Elk Grove Technology Park now fully leased as latest business moves in

  • Dexter Magnetic Technologies cut the ribbon Wednesday afternoon on its new 82,000-square-foot home in the Elk Grove Technology Park, which is now fully leased, officials said.

      Dexter Magnetic Technologies cut the ribbon Wednesday afternoon on its new 82,000-square-foot home in the Elk Grove Technology Park, which is now fully leased, officials said. John Starks | Staff Photographer

  • Dexter Magnetic Technologies President and CEO Joe Stupfel explains the workings of the business to Elk Grove Village Mayor Craig Johnson, right, and other officials following a ribbon-cutting ceremony Wednesday. Dexter designs and fabricates products for the medical and defense industries out of its new 82,000-square-foot home in the Elk Grove Technology Park.

      Dexter Magnetic Technologies President and CEO Joe Stupfel explains the workings of the business to Elk Grove Village Mayor Craig Johnson, right, and other officials following a ribbon-cutting ceremony Wednesday. Dexter designs and fabricates products for the medical and defense industries out of its new 82,000-square-foot home in the Elk Grove Technology Park. John Starks | Staff Photographer

  • A tiny gold-plated magnet, at right, is made by Dexter Magnetic Technologies in Elk Grove Village and used as a core component in medical device valves.

      A tiny gold-plated magnet, at right, is made by Dexter Magnetic Technologies in Elk Grove Village and used as a core component in medical device valves. John Starks | Staff Photographer

 
 
Updated 3/9/2022 6:46 PM

Less than four years after developers broke ground on what had long been the Busse family farm, the Elk Grove Technology Park is now fully leased with the type of high-tech manufacturing they envisioned there.

Brennan Investment Group, the Rosemont-based developer of the massive $1 billion, 85-acre tech park, just leased its remaining 61,000 square feet of spec warehouse space, Elk Grove Village Mayor Craig Johnson said Wednesday at the ribbon-cutting for the park's latest tenant to move in, Dexter Magnetic Technologies.

 

"If we said more than three years ago that at the beginning of 2022 we would be (fully leased), we would've been jumping up and down and kissing each other," Johnson said. "Am I proud? I'm a proud papa."

Dexter, which designs and manufactures magnetic products and assemblies for the medical, aerospace, defense and semiconductor industries, was outgrowing its 50,000-square-foot factory on Morse Avenue, said President and CEO Joe Stupfel. The company, founded in 1951 as Permag Corp., started as a magnetic products distributor, but gradually grew to handle more complex assemblies in more challenging markets, he said.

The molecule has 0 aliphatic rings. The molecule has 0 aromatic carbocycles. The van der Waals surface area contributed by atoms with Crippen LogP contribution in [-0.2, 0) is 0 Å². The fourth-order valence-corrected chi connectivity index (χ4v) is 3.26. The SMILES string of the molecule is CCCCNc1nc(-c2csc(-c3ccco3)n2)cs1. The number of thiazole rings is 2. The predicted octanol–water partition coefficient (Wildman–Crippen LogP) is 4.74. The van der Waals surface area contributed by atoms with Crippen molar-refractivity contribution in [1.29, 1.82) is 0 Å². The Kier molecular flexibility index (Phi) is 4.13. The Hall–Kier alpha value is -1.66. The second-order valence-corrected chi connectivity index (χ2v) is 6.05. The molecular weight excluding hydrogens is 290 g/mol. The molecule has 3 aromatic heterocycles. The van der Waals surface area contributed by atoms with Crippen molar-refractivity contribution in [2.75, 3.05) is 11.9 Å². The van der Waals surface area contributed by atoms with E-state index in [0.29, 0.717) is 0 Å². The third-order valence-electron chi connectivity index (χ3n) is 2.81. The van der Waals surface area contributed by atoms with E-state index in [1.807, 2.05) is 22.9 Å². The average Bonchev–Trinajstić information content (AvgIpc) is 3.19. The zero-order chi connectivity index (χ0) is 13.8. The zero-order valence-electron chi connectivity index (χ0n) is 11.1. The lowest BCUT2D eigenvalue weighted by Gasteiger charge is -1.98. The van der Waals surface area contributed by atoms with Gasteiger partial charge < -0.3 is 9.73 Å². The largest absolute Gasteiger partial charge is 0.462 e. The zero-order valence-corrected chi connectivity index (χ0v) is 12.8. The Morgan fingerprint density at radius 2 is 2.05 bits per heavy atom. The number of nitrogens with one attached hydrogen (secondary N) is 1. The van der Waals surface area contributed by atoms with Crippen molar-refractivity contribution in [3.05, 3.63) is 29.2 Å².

After evaluating 16 different sites in Cook and DuPage counties, Stupfel settled on the one just two miles away in the tech park, taking into account costs over the course of a long-term lease and proximity to his 200 employees.

The company's new 82,000-square-foot home at 801 Innovation Drive takes up a little more than half of one of the four divisible tech park buildings. It overlooks a pond dotted with massive elk statues along busy Higgins Road, where developers are planning to build a hotel and possible retail space as part of the final phase of the tech park development.

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Stupfel said the company put a six-month pause on its expansion plans during the pandemic -- originally thinking the firm would move to a neighboring building -- but restarted leasing talks once business in the commercial aerospace industry began to tick up last year.

Brennan sold 36 acres on the east side of the former farm property to Microsoft for $52.2 million in 2020 -- where construction continues on the first of three planned data center buildings totaling 400,000 square feet. It's where President Joe Biden visited last October to urge COVID-19 vaccinations on the construction site of Clayco.

Johnson said exterior framing is complete on the first Microsoft building, and plans have been submitted to village hall for the second.

Brennan also sold its 165,000-square-foot building along Oakton Street to T5 Data Centers, which was among the first companies to open in the park. Firms that have inked leases include Broetje-Automation, a German aerospace manufacturing firm; and Cosentino Group, which makes surfaces for bathrooms and kitchens.

Dexter officials led tours of their new space Wednesday afternoon, showcasing the expansive shop floor where second-shifters had just begun their workday. Among the work being done: using machines to slice and grind metal blocks, or ingots, into smaller magnets. One of the products Dexter makes is a tiny gold-plated magnet that is a core component of a medical device valve, which helps relieve fluid buildup on the brain.

Dexter just added new grinders and saws within the new building, and has an extra 20,000 square feet of empty space to grow should there be demand from clients.

"With this larger footprint, we have a better ability to streamline and improve our processes," Stupfel said.

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